Self Pollination And Its Types

Self Pollination - Types of Self Pollination

Self Pollination

Self pollination is defined as the transfer of mature pollen grains from the anther of flower to stigma of same flower or to that of another flower of the same plant. So, this whole process is termed as Self pollination or Autogamy (auto – self, Gamos – marriage). For example in Pea, Cotton or “Tomato.

Self pollination takes place in bisexual flowers only and never in unisexual flowers. Even in bisexual flowers there are often certain mechanisms which wholly prevent self pollination.

The progeny resulting from self pollination gradually become weaker, and it is therefore, less frequent than the cross-pollination. Some plants have devices which help in self pollination.

The self pollination is mainly divided into two types. The first one is termed as Homogamy (homos – the same) while second one is called Cleistogamy (Kleistos – closed). The cleistogamy is also known by another name closed flower.

How Does Self Pollination Occur

Homogamy Definition: This is the condition in which the anthers and stigmas of bisexual flower mature at the same time. Self pollination in homogamous plants may occur in the following ways:

(i) A gentle breeze might shake the mature anthers which then shed their pollen grains onto any ripe stigma situated below them.

(ii) Insects may visit the flower for its nectar and carry mature pollen grains mature stigma of the same flower.

(iii) As the anther mature, the filaments of the anther recoil and bring the anthers close to the stigma. The anthers then burst and discharge their pollens right on the surface of the stigma, bringing about the self pollination, as in Mirabilis jalapa (Gul-e-Abbasi).

The reverse is also true in some cases, e.g., in some members of Compositae and Malvaceae. The stigmas themselves may bend over and come into contact with the anthers.

(iv) The anthers may initially be situated above the stigmas as in the case of tubular flowers (Gardenia) whose anthers are crowded together at the mouth of the corolla tube. The mature stigma pushes their way out of the corolla tube and they brush against the anthers and collect pollen grains.

(A) Homogamous (B) Cleistogamous (Closed Flower)

(A) Homogamous (B) Cleistogamous (Closed Flower)

Cleistogamy (Kleistos – Closed)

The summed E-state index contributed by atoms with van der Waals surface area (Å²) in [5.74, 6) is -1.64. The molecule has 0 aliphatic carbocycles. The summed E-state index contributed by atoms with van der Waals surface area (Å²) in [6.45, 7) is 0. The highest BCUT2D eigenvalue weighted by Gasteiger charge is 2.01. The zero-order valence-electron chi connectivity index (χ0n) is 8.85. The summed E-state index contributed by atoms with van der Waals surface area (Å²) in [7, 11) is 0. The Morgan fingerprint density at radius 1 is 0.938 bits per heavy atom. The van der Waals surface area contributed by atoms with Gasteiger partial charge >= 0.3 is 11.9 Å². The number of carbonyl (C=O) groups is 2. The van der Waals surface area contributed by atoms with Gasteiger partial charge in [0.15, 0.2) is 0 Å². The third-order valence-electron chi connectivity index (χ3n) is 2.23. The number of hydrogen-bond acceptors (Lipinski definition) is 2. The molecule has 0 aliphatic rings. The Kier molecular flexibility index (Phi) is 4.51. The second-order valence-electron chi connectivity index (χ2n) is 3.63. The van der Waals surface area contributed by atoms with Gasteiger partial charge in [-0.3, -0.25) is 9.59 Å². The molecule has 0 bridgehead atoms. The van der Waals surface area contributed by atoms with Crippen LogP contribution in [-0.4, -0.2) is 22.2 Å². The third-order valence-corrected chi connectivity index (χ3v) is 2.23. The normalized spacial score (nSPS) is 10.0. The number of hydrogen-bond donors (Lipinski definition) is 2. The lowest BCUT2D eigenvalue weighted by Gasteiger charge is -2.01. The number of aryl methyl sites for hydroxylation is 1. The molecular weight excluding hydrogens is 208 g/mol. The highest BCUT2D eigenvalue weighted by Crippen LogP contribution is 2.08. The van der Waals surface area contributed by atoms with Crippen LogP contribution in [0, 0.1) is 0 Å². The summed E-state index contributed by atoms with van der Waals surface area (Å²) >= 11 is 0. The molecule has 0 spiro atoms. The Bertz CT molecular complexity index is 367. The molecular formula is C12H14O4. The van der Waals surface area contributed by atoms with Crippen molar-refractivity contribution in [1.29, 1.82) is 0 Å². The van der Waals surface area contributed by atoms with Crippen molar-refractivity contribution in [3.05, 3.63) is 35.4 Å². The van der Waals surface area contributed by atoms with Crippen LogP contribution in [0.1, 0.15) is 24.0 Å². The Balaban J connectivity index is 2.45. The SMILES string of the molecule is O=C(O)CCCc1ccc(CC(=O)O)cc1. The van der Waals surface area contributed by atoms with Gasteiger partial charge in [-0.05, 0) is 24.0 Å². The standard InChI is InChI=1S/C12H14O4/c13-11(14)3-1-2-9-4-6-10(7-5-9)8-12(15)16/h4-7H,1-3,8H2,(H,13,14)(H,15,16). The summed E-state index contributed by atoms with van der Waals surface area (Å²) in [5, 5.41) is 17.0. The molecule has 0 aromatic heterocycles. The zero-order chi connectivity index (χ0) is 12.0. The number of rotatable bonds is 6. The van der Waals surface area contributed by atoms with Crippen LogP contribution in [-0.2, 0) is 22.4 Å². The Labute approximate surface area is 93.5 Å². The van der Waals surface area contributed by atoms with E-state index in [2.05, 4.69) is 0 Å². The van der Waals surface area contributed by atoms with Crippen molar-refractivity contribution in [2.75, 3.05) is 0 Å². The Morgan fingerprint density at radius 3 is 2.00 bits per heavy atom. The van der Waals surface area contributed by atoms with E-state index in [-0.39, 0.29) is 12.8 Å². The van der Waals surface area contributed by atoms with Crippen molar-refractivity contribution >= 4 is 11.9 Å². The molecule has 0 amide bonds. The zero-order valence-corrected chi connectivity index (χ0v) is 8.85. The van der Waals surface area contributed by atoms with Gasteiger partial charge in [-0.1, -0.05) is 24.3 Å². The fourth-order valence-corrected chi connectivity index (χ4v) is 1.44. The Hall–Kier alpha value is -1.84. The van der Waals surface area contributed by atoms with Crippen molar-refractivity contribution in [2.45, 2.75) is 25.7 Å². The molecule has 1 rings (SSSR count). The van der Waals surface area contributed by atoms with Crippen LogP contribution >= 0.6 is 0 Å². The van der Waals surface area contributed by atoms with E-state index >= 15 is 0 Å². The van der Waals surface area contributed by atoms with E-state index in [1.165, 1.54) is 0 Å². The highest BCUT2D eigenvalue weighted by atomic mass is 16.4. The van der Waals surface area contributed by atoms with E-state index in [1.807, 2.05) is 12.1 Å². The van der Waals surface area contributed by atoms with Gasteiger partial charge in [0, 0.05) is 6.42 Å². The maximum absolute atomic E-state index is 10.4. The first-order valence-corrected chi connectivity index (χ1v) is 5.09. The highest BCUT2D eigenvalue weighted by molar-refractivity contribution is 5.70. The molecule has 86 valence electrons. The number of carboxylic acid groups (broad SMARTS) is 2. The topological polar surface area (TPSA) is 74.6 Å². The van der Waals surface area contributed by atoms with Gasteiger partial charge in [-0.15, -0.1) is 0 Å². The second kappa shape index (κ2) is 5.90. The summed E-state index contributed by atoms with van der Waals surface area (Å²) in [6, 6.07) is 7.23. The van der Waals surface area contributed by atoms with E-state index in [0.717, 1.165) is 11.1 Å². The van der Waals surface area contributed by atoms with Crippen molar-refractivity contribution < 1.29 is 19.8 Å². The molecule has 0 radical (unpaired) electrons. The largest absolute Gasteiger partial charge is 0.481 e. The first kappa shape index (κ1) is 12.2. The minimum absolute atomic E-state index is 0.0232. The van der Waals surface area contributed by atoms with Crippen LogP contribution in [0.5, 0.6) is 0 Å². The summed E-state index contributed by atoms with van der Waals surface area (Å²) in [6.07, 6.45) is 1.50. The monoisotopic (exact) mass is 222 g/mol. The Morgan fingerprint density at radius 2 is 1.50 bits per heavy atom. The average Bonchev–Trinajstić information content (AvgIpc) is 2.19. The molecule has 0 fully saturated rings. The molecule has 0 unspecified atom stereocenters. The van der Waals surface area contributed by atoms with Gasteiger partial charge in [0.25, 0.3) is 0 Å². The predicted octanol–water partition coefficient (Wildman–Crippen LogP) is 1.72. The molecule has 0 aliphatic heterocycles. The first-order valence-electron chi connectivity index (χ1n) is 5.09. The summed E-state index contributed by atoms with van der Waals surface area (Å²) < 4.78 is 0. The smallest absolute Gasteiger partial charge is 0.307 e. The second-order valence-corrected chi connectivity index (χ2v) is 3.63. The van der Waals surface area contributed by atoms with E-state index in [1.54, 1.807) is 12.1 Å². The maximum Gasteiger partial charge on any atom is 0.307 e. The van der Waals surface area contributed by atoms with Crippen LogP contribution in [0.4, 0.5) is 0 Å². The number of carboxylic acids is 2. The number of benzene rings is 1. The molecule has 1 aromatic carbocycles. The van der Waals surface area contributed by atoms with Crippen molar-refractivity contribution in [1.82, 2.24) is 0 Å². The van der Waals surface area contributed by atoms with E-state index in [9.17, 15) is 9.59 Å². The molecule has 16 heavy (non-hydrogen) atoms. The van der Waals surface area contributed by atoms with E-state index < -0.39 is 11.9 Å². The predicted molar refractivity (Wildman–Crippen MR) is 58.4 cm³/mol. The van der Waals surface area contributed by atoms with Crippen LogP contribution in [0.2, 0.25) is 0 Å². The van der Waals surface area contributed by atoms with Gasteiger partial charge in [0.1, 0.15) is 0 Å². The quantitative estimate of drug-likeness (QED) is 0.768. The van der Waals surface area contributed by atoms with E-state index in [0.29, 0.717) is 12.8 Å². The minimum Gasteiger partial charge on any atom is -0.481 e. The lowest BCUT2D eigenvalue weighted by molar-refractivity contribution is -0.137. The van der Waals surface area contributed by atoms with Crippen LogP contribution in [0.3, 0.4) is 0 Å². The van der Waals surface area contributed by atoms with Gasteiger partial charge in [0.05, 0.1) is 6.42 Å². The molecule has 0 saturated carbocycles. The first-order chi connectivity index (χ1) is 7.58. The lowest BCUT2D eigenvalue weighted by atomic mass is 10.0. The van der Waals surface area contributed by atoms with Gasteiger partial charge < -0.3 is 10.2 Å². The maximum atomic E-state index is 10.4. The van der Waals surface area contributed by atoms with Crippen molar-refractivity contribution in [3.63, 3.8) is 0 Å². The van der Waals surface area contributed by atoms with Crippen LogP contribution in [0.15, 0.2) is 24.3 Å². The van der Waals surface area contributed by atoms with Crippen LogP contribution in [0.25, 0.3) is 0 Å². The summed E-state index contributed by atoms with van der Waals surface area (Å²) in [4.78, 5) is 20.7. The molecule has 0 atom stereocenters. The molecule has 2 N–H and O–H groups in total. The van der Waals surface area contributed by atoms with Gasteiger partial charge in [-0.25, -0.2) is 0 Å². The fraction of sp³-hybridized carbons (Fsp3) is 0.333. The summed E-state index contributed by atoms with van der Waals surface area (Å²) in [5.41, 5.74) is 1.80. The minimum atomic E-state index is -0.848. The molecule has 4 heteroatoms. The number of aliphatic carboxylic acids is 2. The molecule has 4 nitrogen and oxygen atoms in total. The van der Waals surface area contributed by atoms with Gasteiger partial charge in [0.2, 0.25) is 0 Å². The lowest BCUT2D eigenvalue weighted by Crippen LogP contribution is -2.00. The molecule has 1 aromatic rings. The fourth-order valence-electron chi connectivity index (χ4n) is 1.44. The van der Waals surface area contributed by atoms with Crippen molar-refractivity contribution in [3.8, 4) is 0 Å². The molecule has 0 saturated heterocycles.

Cleistogamy Definition: Some small, inconspicuous bisexual flowers never open at all. They are known as Cleistogamous or Closed Flower. Ripe pollen grains are discharged onto the stigmas. The both anthers and carpels ripe at the same time. This condition is called Cleistogamy.

Cleistogamy is generally accompanied by Geocarpy (Extremely rare plant reproduction in which the fruit formation is underground means inside the soil. The fruit production and ripening is under the ground). In such cases the cleistogamous flowers arise on underground shocks.

Cleistogamous Flowers Example

Cleistogamous flowers are without color and they do not secrete nectar. Cliestogamy is found in some species of Imaptiens, Oxalis, peanuts, peas, pansy, grass family and a cleistogamous plant known as Viola etc.

Self Pollination - How Does Self Pollination Occur

Self Pollination – How Does Self Pollination Occur

Self Pollinating Plants

There are different types of plants, flowers and including crops which self pollinate. Here are some examples of self pollinated plants along with self pollinating flowers and self pollinating crops.

Self Pollinating Plants

  • Tomatoes (Solanum lycopersicum)
  • Peppers (Capsicum)
  • Eggplants (Solanum melongena)
  • Carrots (Daucus carota subsp. sativus)
  • Beets (Beta vulgaris)
  • Lettuce (Lactuca sativa)
  • Celery (Apium graveolens)
  • Onion (Allium cepa)

Self Pollinating Crops

  • Mung (Vigna radiata)
  • Urd (Vigna mungo)
  • Cowpea (Vigna anguiculata)
  • Soybean (Glycine max)
  • Lentil (Lens esculentus)
  • Khesari (Lathyrus sativus)
  • Rajma (Phaselous vulgaris)
  • Guar (Cyamopsis tetragonoloba)
  • Moth (Phaselous acontifolius )
  • Sunhemp (Crotalaria Juncea)
  • Wheat (Triticum aestivum)
  • Rice (Oryza sativa)
  • Barley (Hordeum vulgare)
  • Oats (Avena sativa)
  • Foxtail millet (Setaria utalica)
  • Ragi ( Eleusine coracana)
  • Pea (Pisum sativum)
  • Groundnut (Arachis hypogea)
  • Gram (Cicer arientinum)

Self Pollinating Flowers

  • Orchids (Orchidaceae)
  • Sunflowers (Helianthus)
  • Dandelions (Taraxacum)

Advantages and Disadvantages of Self Pollination

At last, pollination self pollination process or autogamy pollination plays an important role in the life cycle of plants. But the pollination also comes with its fare share of pros and cons. So, advantages and disadvantages of self pollination are mentioned below:

Self Pollination Advantages

  1. Genetic uniformity in populations is maintained and parental characters are preserved over a considerable period of time.
  2. Seed production in ensured.
  3. As compared to cross-pollination, it is highly economical method as it tries to conserve energy which might have, otherwise, been utilized in the production of more pollen grains, nectar and accessory structures.
  4. It is one of the chief methods to obtain homozygous individuals particularly in plants where anther culture has failed to yield haploids.
  5. The resulting plants are pre-adapted to the prevailing environmental conditions.

Disadvantages of Self Pollination

  1. Additional characters cannot, by themselves, get incorporated in self pollinated plants.
  2. With passage of time self pollinated plants become more susceptible to disease. Also, seed production is also affected.
  3. It is not possible to get rid of any undesirable characters.

Read Also:- Sanger Method Of DNA Sequencing

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